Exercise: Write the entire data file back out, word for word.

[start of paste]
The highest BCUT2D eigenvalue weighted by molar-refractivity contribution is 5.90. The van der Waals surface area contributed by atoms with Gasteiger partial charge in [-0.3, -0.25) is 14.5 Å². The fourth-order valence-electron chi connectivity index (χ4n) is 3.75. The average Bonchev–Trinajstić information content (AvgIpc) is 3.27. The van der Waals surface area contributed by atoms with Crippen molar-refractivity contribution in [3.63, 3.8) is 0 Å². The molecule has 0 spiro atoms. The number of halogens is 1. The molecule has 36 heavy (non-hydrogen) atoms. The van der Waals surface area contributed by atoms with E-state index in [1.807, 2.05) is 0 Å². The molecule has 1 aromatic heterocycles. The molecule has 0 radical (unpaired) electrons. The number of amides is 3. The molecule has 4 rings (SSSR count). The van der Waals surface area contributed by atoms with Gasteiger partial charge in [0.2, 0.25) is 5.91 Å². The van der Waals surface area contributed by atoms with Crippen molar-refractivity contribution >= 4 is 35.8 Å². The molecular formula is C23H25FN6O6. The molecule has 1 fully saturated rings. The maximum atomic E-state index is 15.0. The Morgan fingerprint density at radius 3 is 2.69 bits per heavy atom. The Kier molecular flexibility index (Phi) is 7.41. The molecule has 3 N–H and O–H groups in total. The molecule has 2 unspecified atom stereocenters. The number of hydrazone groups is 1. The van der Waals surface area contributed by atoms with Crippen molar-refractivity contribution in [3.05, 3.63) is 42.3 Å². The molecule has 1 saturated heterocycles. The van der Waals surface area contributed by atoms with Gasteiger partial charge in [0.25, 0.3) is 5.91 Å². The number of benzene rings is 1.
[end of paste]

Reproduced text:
The highest BCUT2D eigenvalue weighted by molar-refractivity contribution is 5.90. The van der Waals surface area contributed by atoms with Gasteiger partial charge in [-0.3, -0.25) is 14.5 Å². The fourth-order valence-electron chi connectivity index (χ4n) is 3.75. The average Bonchev–Trinajstić information content (AvgIpc) is 3.27. The van der Waals surface area contributed by atoms with Crippen molar-refractivity contribution in [3.63, 3.8) is 0 Å². The molecule has 0 spiro atoms. The number of halogens is 1. The molecule has 36 heavy (non-hydrogen) atoms. The van der Waals surface area contributed by atoms with E-state index in [1.807, 2.05) is 0 Å². The molecule has 1 aromatic heterocycles. The molecule has 0 radical (unpaired) electrons. The number of amides is 3. The molecule has 4 rings (SSSR count). The van der Waals surface area contributed by atoms with Gasteiger partial charge in [0.2, 0.25) is 5.91 Å². The van der Waals surface area contributed by atoms with Crippen molar-refractivity contribution >= 4 is 35.8 Å². The molecular formula is C23H25FN6O6. The molecule has 1 fully saturated rings. The maximum atomic E-state index is 15.0. The Morgan fingerprint density at radius 3 is 2.69 bits per heavy atom. The Kier molecular flexibility index (Phi) is 7.41. The molecule has 3 N–H and O–H groups in total. The molecule has 2 unspecified atom stereocenters. The number of hydrazone groups is 1. The van der Waals surface area contributed by atoms with Crippen molar-refractivity contribution in [3.05, 3.63) is 42.3 Å². The molecule has 1 saturated heterocycles. The van der Waals surface area contributed by atoms with Gasteiger partial charge in [0.25, 0.3) is 5.91 Å². The number of benzene rings is 1.